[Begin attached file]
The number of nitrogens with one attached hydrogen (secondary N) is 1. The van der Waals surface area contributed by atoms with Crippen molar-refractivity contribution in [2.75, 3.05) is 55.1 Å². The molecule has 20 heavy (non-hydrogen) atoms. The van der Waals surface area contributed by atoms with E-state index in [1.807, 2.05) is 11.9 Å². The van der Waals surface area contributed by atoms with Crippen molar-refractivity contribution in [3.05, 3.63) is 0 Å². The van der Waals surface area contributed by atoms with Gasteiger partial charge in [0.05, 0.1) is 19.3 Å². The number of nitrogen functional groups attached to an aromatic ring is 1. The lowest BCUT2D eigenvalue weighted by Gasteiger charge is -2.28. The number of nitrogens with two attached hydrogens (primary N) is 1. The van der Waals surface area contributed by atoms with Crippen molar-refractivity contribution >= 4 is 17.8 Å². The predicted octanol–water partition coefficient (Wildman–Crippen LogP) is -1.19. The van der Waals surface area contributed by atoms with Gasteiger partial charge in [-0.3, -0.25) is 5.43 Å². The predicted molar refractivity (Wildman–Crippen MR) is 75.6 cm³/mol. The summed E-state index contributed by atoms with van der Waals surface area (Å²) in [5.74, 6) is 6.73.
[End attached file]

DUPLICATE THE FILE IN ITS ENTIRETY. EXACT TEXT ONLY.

The number of nitrogens with one attached hydrogen (secondary N) is 1. The van der Waals surface area contributed by atoms with Crippen molar-refractivity contribution in [2.75, 3.05) is 55.1 Å². The molecule has 20 heavy (non-hydrogen) atoms. The van der Waals surface area contributed by atoms with E-state index in [1.807, 2.05) is 11.9 Å². The van der Waals surface area contributed by atoms with Crippen molar-refractivity contribution in [3.05, 3.63) is 0 Å². The van der Waals surface area contributed by atoms with Gasteiger partial charge in [0.05, 0.1) is 19.3 Å². The number of nitrogen functional groups attached to an aromatic ring is 1. The lowest BCUT2D eigenvalue weighted by Gasteiger charge is -2.28. The number of nitrogens with two attached hydrogens (primary N) is 1. The van der Waals surface area contributed by atoms with Crippen molar-refractivity contribution >= 4 is 17.8 Å². The predicted octanol–water partition coefficient (Wildman–Crippen LogP) is -1.19. The van der Waals surface area contributed by atoms with Gasteiger partial charge in [-0.3, -0.25) is 5.43 Å². The predicted molar refractivity (Wildman–Crippen MR) is 75.6 cm³/mol. The summed E-state index contributed by atoms with van der Waals surface area (Å²) in [5.74, 6) is 6.73.